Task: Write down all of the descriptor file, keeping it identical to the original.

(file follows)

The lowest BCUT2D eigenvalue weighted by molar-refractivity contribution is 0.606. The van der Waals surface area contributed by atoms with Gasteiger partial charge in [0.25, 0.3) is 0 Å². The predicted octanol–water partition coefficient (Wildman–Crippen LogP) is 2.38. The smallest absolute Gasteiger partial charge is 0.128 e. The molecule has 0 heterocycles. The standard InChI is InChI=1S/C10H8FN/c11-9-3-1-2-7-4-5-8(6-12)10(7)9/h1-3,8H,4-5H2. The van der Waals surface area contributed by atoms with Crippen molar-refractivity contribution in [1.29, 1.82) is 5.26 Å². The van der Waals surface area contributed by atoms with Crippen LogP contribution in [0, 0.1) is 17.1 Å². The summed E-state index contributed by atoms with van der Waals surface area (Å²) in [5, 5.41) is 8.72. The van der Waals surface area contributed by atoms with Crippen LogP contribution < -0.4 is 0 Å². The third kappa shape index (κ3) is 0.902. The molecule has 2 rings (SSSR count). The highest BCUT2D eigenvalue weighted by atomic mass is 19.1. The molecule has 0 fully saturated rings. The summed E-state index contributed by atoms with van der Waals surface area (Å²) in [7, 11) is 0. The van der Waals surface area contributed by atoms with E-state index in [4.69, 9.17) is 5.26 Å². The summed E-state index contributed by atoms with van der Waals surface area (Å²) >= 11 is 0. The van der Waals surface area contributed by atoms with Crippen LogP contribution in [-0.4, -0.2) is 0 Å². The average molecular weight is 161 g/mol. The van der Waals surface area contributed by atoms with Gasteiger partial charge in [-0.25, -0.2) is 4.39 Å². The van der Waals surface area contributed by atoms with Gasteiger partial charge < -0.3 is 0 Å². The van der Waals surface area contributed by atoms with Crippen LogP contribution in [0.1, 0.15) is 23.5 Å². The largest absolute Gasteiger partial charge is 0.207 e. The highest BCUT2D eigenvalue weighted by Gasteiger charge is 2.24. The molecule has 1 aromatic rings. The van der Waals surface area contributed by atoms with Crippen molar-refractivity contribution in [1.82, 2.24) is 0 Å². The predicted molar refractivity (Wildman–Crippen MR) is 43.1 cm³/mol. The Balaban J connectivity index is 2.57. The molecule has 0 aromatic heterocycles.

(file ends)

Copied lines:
The lowest BCUT2D eigenvalue weighted by molar-refractivity contribution is 0.606. The van der Waals surface area contributed by atoms with Gasteiger partial charge in [0.25, 0.3) is 0 Å². The predicted octanol–water partition coefficient (Wildman–Crippen LogP) is 2.38. The smallest absolute Gasteiger partial charge is 0.128 e. The molecule has 0 heterocycles. The standard InChI is InChI=1S/C10H8FN/c11-9-3-1-2-7-4-5-8(6-12)10(7)9/h1-3,8H,4-5H2. The van der Waals surface area contributed by atoms with Crippen molar-refractivity contribution in [1.29, 1.82) is 5.26 Å². The van der Waals surface area contributed by atoms with Crippen LogP contribution in [0, 0.1) is 17.1 Å². The summed E-state index contributed by atoms with van der Waals surface area (Å²) in [5, 5.41) is 8.72. The van der Waals surface area contributed by atoms with Crippen LogP contribution < -0.4 is 0 Å². The third kappa shape index (κ3) is 0.902. The molecule has 2 rings (SSSR count). The highest BCUT2D eigenvalue weighted by atomic mass is 19.1. The molecule has 0 fully saturated rings. The summed E-state index contributed by atoms with van der Waals surface area (Å²) in [7, 11) is 0. The van der Waals surface area contributed by atoms with E-state index in [4.69, 9.17) is 5.26 Å². The summed E-state index contributed by atoms with van der Waals surface area (Å²) >= 11 is 0. The van der Waals surface area contributed by atoms with Crippen LogP contribution in [-0.4, -0.2) is 0 Å². The average molecular weight is 161 g/mol. The van der Waals surface area contributed by atoms with Gasteiger partial charge in [-0.25, -0.2) is 4.39 Å². The van der Waals surface area contributed by atoms with Gasteiger partial charge < -0.3 is 0 Å². The van der Waals surface area contributed by atoms with Crippen LogP contribution in [0.1, 0.15) is 23.5 Å². The largest absolute Gasteiger partial charge is 0.207 e. The highest BCUT2D eigenvalue weighted by Gasteiger charge is 2.24. The molecule has 1 aromatic rings. The van der Waals surface area contributed by atoms with Crippen molar-refractivity contribution in [1.82, 2.24) is 0 Å². The predicted molar refractivity (Wildman–Crippen MR) is 43.1 cm³/mol. The Balaban J connectivity index is 2.57. The molecule has 0 aromatic heterocycles.